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Richmond in Yorkshire was an earldom of Henry VII

Posted in British Towns, Castles, Historical articles, History, Interesting Words, Language, Royalty on Friday, 9 December 2011

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This edited article about place-names originally appeared in Look and Learn issue number 873 published on 7 October 1978.

Richmond in Yorks, picture, image, illustration

A picture history of Richmond in Yorkshire

Do you live at Richmond?

In England, there are two well-known towns called Richmond – one in the North and one in the South. The question is – which one came first?

Like Devizes, Richmond is an example of an English place with a French name. In Old French, riche mont meant a “strong hill” where a castle could be built. Both Richmond (Surrey) and Richmond (Yorks) are built on a steep hill.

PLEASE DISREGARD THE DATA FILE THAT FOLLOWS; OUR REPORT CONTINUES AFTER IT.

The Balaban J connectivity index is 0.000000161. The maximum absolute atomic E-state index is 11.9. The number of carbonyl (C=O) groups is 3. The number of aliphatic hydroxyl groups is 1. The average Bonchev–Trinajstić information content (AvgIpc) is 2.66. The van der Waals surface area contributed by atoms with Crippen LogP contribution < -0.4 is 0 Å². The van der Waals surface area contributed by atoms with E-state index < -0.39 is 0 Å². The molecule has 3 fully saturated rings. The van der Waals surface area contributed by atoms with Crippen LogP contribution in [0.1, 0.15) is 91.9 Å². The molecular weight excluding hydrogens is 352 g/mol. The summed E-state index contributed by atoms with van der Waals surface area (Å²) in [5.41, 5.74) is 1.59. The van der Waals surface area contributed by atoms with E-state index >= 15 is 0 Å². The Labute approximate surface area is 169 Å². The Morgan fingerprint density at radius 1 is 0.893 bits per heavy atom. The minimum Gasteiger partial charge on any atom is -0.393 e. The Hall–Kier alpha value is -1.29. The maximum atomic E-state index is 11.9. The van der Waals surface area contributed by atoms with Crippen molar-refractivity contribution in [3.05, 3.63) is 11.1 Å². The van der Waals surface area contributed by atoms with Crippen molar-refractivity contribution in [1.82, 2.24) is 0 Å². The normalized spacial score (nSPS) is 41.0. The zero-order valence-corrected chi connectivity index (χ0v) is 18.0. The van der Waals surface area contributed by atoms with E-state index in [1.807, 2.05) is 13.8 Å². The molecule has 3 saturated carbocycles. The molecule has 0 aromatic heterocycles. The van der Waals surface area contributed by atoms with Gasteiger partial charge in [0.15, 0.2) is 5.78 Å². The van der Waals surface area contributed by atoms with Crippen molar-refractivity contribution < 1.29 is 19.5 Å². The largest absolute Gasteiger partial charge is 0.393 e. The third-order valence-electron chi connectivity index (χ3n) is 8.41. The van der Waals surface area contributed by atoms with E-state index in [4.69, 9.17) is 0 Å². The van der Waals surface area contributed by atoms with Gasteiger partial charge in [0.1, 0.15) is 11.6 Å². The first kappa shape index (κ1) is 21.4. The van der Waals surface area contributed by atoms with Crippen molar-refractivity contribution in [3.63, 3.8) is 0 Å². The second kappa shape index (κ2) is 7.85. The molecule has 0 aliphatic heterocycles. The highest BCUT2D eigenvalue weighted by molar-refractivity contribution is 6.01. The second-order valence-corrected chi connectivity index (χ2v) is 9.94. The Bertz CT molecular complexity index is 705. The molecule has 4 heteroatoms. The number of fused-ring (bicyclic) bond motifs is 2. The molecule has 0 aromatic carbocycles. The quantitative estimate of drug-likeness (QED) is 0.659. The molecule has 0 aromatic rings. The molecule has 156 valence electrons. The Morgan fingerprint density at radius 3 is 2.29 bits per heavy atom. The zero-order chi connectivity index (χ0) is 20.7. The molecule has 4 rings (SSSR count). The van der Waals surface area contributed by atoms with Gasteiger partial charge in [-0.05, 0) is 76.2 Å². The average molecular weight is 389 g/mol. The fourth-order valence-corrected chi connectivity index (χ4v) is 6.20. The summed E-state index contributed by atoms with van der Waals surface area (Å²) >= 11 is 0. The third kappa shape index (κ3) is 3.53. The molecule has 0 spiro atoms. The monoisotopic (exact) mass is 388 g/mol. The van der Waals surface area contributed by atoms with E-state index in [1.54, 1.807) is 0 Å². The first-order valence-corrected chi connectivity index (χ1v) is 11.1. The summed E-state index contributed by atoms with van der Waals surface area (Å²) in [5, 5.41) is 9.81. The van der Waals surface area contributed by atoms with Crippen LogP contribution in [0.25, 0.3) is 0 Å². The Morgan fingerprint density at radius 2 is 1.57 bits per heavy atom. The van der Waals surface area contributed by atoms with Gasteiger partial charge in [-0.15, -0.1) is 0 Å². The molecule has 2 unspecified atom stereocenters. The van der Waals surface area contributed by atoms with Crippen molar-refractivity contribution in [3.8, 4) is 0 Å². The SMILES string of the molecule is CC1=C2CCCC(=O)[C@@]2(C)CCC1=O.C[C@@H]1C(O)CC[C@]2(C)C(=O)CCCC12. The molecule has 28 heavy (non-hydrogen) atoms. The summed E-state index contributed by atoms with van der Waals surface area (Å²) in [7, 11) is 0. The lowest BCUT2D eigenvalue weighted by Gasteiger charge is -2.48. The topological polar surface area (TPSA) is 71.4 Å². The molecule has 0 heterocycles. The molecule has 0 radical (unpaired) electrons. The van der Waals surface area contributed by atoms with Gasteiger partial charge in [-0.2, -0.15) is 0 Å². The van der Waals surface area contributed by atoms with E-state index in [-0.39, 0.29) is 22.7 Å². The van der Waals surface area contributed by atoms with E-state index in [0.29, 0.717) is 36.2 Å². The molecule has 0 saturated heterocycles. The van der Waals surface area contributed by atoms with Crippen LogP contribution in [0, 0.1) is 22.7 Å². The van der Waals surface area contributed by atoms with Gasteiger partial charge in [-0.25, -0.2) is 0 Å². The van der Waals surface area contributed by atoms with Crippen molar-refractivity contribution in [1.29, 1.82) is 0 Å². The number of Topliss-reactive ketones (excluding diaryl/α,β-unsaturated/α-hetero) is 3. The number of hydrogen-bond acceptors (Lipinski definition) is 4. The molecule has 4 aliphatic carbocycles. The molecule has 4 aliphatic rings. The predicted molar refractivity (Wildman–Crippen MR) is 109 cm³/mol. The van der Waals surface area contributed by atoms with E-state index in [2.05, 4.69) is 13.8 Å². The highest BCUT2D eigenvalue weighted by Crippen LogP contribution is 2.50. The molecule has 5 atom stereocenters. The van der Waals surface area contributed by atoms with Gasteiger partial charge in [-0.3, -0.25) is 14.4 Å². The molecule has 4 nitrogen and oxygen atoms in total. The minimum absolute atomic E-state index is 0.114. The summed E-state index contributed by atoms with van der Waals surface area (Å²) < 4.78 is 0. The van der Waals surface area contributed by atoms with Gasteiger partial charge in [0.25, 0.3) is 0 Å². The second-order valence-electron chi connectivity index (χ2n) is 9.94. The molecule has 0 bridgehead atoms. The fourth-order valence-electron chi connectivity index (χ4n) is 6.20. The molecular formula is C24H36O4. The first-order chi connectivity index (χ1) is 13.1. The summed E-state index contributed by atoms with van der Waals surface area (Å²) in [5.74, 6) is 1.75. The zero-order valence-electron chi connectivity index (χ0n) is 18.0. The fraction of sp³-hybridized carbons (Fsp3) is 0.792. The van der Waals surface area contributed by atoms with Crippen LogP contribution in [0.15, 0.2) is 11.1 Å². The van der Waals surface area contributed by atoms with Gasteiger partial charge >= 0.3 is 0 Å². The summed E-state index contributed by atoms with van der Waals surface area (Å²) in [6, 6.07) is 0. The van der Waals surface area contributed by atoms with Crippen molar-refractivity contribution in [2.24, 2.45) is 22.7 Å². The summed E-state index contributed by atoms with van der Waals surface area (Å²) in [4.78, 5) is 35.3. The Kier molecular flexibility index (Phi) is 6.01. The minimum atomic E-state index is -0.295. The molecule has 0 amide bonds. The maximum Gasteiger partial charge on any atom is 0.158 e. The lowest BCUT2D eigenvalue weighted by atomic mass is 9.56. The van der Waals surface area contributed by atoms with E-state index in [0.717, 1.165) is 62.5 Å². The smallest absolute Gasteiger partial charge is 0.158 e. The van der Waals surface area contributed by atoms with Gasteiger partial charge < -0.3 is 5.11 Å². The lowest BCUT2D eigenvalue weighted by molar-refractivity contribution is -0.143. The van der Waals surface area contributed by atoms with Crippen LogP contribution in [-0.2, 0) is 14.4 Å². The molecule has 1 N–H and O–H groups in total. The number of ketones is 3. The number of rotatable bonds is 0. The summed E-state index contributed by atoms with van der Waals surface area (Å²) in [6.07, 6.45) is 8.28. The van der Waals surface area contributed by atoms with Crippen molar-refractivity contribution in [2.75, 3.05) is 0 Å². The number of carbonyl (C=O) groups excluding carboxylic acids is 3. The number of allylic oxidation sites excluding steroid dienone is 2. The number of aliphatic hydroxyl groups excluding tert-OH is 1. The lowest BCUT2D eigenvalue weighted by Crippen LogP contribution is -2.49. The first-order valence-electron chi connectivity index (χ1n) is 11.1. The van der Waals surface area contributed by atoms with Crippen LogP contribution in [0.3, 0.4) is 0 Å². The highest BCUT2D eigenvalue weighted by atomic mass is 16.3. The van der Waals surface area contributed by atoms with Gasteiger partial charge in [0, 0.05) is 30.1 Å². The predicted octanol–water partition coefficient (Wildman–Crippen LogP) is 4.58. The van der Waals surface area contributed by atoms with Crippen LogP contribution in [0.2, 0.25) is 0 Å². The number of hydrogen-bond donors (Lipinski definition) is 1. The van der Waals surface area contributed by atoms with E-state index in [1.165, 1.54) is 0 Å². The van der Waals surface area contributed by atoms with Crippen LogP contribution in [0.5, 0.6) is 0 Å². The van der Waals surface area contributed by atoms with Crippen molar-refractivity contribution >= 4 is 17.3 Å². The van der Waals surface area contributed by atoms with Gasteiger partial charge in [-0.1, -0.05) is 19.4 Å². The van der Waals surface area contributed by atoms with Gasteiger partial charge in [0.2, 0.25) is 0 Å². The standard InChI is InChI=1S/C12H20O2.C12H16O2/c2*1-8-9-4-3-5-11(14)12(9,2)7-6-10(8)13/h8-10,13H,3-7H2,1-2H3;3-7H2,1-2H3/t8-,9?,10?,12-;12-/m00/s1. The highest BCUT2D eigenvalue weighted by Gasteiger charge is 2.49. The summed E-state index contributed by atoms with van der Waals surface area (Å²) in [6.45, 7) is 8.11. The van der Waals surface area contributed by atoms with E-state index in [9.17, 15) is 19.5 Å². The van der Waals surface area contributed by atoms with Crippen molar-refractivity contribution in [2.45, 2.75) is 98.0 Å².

Nevertheless, a glance at the records soon clear up any difficulties. The Yorkshire town gave its name to Richmond upon Thames during the reign of Henry VII, who was earl of Richmond (Yorks).

The Surrey town of the same name was originally called Sheen, an Anglo-Saxon word meaning “shining”, referring undoubtedly to the River Thames nearby.

When Henry, Earl of Richmond became King Henry VII, he renamed this area after his Yorkshire earldom and built a palace there which can still be seen today.

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